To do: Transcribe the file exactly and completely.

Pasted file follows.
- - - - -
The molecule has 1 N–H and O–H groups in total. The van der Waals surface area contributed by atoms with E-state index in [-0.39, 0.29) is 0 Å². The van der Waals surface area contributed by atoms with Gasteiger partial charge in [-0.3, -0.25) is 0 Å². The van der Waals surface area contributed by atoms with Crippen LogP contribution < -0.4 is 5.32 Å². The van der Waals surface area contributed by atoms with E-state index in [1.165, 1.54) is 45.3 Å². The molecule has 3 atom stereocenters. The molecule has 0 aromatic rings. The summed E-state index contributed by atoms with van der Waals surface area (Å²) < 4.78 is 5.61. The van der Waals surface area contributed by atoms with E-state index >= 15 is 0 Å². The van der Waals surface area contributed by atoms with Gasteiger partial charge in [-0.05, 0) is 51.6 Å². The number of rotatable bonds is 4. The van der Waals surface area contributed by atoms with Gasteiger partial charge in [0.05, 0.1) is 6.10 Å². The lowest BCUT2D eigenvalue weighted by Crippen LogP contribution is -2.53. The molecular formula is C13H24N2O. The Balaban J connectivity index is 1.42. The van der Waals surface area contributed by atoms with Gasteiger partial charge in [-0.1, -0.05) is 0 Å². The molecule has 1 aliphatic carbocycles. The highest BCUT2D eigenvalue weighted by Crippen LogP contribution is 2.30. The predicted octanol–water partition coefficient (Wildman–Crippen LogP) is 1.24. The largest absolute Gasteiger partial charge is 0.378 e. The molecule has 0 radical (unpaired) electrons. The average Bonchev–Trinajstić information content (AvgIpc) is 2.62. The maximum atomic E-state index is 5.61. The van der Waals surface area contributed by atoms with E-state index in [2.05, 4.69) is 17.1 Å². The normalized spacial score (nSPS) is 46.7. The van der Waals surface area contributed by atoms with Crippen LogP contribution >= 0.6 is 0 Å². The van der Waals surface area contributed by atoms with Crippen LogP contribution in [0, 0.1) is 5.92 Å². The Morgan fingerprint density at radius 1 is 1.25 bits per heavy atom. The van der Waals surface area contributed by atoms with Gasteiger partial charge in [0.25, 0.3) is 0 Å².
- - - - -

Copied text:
The molecule has 1 N–H and O–H groups in total. The van der Waals surface area contributed by atoms with E-state index in [-0.39, 0.29) is 0 Å². The van der Waals surface area contributed by atoms with Gasteiger partial charge in [-0.3, -0.25) is 0 Å². The van der Waals surface area contributed by atoms with Crippen LogP contribution < -0.4 is 5.32 Å². The van der Waals surface area contributed by atoms with E-state index in [1.165, 1.54) is 45.3 Å². The molecule has 3 atom stereocenters. The molecule has 0 aromatic rings. The summed E-state index contributed by atoms with van der Waals surface area (Å²) < 4.78 is 5.61. The van der Waals surface area contributed by atoms with E-state index >= 15 is 0 Å². The van der Waals surface area contributed by atoms with Gasteiger partial charge in [-0.05, 0) is 51.6 Å². The number of rotatable bonds is 4. The van der Waals surface area contributed by atoms with Gasteiger partial charge in [0.05, 0.1) is 6.10 Å². The lowest BCUT2D eigenvalue weighted by Crippen LogP contribution is -2.53. The molecular formula is C13H24N2O. The Balaban J connectivity index is 1.42. The van der Waals surface area contributed by atoms with Gasteiger partial charge in [-0.1, -0.05) is 0 Å². The molecule has 1 aliphatic carbocycles. The highest BCUT2D eigenvalue weighted by Crippen LogP contribution is 2.30. The predicted octanol–water partition coefficient (Wildman–Crippen LogP) is 1.24. The largest absolute Gasteiger partial charge is 0.378 e. The molecule has 0 radical (unpaired) electrons. The average Bonchev–Trinajstić information content (AvgIpc) is 2.62. The maximum atomic E-state index is 5.61. The van der Waals surface area contributed by atoms with E-state index in [2.05, 4.69) is 17.1 Å². The normalized spacial score (nSPS) is 46.7. The van der Waals surface area contributed by atoms with Crippen LogP contribution >= 0.6 is 0 Å². The van der Waals surface area contributed by atoms with Crippen LogP contribution in [0, 0.1) is 5.92 Å². The Morgan fingerprint density at radius 1 is 1.25 bits per heavy atom. The van der Waals surface area contributed by atoms with Gasteiger partial charge in [0.25, 0.3) is 0 Å².